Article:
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Gaza clashes turn deadly again as Hamas warns of "starving tiger"

Death toll rises in Gaza border protests

GAZA STRIP -- Thousands of Palestinians gathered Friday at Khan Younis in the Gaza Strip, near the border fence that separates the Palestinian territory from Israel. CBS News correspondent Holly Williams said their anger and frustration was plain to see.  

For six weeks they've held these demonstrations, charging at the fence that cuts the Palestinians of Gaza off from the outside world because of a more-than-10-year blockade which has exacerbated their poverty.

The Israelis have responded to the protesters hurling rocks, Molotov cocktails and burning tires with bullets and tear gas. They've killed at least 41 and injured almost 2,000 since the protests began on March 30. 

Gaza Health Ministry said one Palestinian was killed and 49 were wounded by Israeli army fire on Friday. 

Many of the Palestinian protesters are peaceful, and Israel says it only targets protesters who threaten the border.

In a statement on Friday, the Israel Defense Forces said about 5,000 Palestinians were taking part in "riots" along the border. 

"The rioters are violent, burning tires and hurling rocks at the security fence and at IDF soldiers and launching kites with burning items attached to them with the intention of igniting fires in Israeli territory. IDF troops are responding with riot dispersal means and are firing in accordance with the rules of engagement," the Israeli military said, vowing to defend the border "and ensure the security of the citizens of Israel and Israeli sovereignty, as necessary."

The Palestinians want the right to return to land they were forced to leave behind in 1948 when the state of Israeli was formed. There are about 2 million Palestinians living in Gaza, and two-thirds of them are refugees or decedents of refugees.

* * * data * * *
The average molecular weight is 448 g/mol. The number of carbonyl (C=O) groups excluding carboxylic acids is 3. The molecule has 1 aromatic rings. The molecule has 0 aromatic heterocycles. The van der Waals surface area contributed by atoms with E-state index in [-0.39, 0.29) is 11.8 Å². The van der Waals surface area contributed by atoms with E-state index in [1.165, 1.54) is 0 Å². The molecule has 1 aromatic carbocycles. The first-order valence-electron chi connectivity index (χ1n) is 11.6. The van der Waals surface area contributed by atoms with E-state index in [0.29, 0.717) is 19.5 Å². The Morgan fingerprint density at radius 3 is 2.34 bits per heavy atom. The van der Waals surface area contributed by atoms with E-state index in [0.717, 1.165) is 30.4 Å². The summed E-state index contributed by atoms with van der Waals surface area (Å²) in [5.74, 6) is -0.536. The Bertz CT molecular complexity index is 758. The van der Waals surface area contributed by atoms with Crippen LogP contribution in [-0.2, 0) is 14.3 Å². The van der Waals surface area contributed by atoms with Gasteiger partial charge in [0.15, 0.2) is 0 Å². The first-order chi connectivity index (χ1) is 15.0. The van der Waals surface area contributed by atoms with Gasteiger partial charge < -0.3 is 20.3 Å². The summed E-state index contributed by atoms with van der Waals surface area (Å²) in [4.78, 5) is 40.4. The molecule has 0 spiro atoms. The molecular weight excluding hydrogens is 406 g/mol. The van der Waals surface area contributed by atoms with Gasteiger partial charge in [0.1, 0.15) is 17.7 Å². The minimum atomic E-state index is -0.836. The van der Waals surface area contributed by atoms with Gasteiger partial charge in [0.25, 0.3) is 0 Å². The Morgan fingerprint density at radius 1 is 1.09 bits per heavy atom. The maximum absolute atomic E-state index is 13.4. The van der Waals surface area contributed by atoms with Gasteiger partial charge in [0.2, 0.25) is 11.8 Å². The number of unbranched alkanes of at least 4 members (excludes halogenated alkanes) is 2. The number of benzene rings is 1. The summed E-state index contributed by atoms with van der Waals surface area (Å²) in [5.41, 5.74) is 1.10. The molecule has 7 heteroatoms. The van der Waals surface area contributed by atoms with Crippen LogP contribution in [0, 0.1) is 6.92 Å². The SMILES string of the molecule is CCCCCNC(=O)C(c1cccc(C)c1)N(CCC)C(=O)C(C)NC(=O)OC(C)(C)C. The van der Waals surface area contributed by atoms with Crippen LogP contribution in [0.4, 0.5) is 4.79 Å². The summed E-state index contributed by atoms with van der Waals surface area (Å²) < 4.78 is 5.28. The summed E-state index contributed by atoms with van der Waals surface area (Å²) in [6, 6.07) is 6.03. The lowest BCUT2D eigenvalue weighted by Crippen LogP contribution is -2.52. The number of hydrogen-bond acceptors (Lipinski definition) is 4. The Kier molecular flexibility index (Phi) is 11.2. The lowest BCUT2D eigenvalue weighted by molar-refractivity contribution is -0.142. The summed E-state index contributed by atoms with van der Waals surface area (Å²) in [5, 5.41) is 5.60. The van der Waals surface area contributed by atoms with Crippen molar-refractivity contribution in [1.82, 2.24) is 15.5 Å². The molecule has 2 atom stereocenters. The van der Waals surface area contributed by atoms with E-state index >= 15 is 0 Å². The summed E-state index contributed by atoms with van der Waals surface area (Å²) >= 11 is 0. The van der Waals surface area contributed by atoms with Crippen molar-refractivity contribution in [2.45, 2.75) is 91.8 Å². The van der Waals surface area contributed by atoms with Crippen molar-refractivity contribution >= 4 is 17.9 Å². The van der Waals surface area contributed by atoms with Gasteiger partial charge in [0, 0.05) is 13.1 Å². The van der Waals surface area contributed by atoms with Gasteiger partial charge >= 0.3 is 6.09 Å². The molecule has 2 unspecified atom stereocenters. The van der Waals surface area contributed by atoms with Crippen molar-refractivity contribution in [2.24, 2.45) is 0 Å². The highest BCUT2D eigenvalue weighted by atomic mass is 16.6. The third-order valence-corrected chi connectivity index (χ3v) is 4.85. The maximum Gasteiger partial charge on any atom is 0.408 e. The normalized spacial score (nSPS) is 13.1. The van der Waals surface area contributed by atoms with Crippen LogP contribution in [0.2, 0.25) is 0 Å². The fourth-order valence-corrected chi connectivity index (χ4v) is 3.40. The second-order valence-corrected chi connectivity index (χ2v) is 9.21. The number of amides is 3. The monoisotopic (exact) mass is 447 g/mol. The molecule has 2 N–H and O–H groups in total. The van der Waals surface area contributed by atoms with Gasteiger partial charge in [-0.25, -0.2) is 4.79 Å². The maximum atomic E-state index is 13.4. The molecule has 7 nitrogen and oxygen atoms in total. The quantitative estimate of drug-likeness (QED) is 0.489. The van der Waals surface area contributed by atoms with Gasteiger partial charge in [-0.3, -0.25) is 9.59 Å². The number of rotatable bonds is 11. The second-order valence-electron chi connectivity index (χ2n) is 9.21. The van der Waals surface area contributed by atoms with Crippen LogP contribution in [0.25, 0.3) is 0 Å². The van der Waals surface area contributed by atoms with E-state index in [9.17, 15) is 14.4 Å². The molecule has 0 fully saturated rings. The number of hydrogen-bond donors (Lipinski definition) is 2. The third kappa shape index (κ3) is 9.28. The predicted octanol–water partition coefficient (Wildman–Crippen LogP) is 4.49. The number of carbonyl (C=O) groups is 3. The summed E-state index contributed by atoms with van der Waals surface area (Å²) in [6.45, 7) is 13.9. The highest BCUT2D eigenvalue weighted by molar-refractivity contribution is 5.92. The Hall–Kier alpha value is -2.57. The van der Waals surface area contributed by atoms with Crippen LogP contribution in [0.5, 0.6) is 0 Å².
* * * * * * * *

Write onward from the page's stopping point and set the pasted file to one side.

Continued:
Demonstrator uses a sling to hurl stones at Israeli forces during a protest where Palestinians demand the right to return to their homeland, at the Israel-Gaza border in the southern Gaza Strip
A demonstrator uses a sling to hurl stones at Israeli forces during a protest where Palestinians demand the right to return to their homeland, at the Israel-Gaza border in the southern Gaza Strip, May 11, 2018. REUTERS

The protests will culminate next Tuesday, May 15, on the 70th anniversary of the founding of the Israel -- a day the Palestinians refer to as "an-Nakba," or "the catastrophe."

The Hamas militant group's leader in the Gaza Strip said Thursday that protesters would be unarmed and peaceful next week, but he also compared them to a "starving tiger," and held out the possibility that tens of thousands of people could try to burst through the fence and swarm into Israel.

Deadly protests along Israel-Gaza border

While Yehiyeh Sinwar repeatedly said he hoped to avoid bloodshed, he gave no indication that his group would try to hold back the expected large crowds -- a scenario that could trigger a potentially lethal Israeli response.

In his first meeting with foreign press since taking office last year, Sinwar said residents of blockaded Gaza are so desperate their actions are impossible to predict. He also claimed that Israel's borders are not internationally recognized and do not have to be respected.

Tensions In Gaza Remain High After Continuous Border Clashes With Israel
Men look for items to recycle in trash on May 11, 2018 in Gaza City, Gaza. For the 1.9 million Palestinians living inside the Gaza Strip life has become a daily struggle for food, electricity and money after 10 years of an Israeli blockade on the area. Getty

"What's the problem if hundreds of thousands storm this fence which is not a border of a state? What's the problem with that?" he said.

Israel has said it will defend its border. It accuses Hamas of exploiting civilians and using the chaotic scenes to stage attacks.  

Sinwar said the demonstrations were aimed at breaking the blockade, and also as a protest against Monday's planned move of the U.S. Embassy to contested Jerusalem.